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Acting on Diversity

Mark Schneider, Director of IES | August 6, 2020

Since the murder of George Floyd, Breonna Taylor, and others, IES leadership has done soul searching as we continue to grapple with the educational (and societal) conditions that established present-day patterns of inequities.

We are trying to find actions not just words that help us more fully realize the language in ESRA charging the Director with the responsibility for ensuring that IES’ work is conducted in a manner that is “objective, secular, neutral, and nonideological and free of partisan political influence and racial, cultural, gender, or regional bias.” ESRA further charges the Director to undertake “initiatives and programs to increase participation of researchers and institutions that have been historically underutilized in Federal education research activities of the Institute, including historically Black colleges or universities or other institutions of higher education with large numbers of minority students.”

Addressing racial, cultural, gender, or regional bias is not just a moral imperative—it’s also a legal one.

Since actions matter more than words, IES leadership is trying to identify what we can do, and we are undertaking empirical research to find out where we have missed opportunities—so we can craft the most effective responses. The list below provides a high-level look at some of what we are doing. While these steps are directionally correct, ultimately, we all will be judged on how well we implement them.

  • We need to look at our research investments more carefully to see if we are serving researchers and institutions that have not previously been brought into the IES ecosystem.
    • To further this effort, we need to expand our efforts to increase diversity among the peer reviewers who evaluate the significance and quality of the research we fund. 
  • We need to support more training to create a new and more diverse population of education researchers.
    • The Pathways program is a great source of inspiration and a guide to future IES investments.
    • We are establishing a program of supplemental grants to investigators, especially those early in their careers, from underrepresented backgrounds.
  • We need to look at the portfolio of NCES data collections to see if they are up-to-date and reflect today’s world of education.
  • We need to find ways of supporting community colleges and career/technical education—because there are many effective pathways into the labor market besides the bachelor’s degree that lead to family-sustaining wages.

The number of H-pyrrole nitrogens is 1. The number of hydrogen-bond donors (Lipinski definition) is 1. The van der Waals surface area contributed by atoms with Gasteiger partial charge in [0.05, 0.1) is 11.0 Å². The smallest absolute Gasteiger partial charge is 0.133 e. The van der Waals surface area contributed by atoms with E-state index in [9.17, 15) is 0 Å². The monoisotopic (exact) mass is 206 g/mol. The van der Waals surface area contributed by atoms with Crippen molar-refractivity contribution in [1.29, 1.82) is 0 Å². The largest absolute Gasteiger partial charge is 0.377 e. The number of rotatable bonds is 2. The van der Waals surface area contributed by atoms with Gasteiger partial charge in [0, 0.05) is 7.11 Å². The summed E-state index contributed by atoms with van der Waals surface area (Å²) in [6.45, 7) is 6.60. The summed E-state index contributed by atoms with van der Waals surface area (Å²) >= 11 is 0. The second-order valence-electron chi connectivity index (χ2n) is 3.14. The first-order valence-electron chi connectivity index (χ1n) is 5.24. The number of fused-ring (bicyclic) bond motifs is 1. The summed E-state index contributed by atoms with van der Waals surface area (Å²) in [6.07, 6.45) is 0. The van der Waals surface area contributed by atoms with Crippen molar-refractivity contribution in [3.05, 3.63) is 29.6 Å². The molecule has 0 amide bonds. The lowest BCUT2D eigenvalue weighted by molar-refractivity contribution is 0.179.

• We need to find ways of growing the resources we invest in adult education—because low levels of adult literacy economically strand so many minority and low-income adults.
  • We need to find ways to improve the delivery of effective special education, because it is minority and low-income students who often end up with the worst services.
  • We need to improve the design of our assessments and other studies to develop better analytic methods leading to interventions that have a positive impact on the learning outcomes of students of color and low-income students.
  • We need to build on the use of student internship and other programs that have presented opportunities for students in Historically Black Colleges and Universities, Hispanic Serving Institutions, and other minority serving institutions.
    • A powerful example of this is NAEP’s summer internship program with ETS. Since 2013, 130 promising junior researchers have participated in the NAEP-ETS Summer Undergraduate Research Internship Program.

IES has been working on some of these issues for years—but not always with the appropriate sense of urgency. Many of you know about my commitment to adult and career/technical education. And I have been trying to build up NCSER from the day I arrived at IES. My hope is that the events of last few months will lead us to actions that will improve how we spend the millions upon millions of dollars that the American taxpayer entrusts to us and lead us to better redress the long-standing inequities in educational outcomes.

Many of you also know that I have been frustrated by the slow pace of government, which can be difficult to overcome even at an agency like IES, filled with passionate, hard-working staff. The urgency of the moment, hopefully, will lead us to consider how IES can better conduct our work in a manner that is consistent with ESRA and is free of racial, cultural, gender, or regional bias.

As always, please feel free to contact me: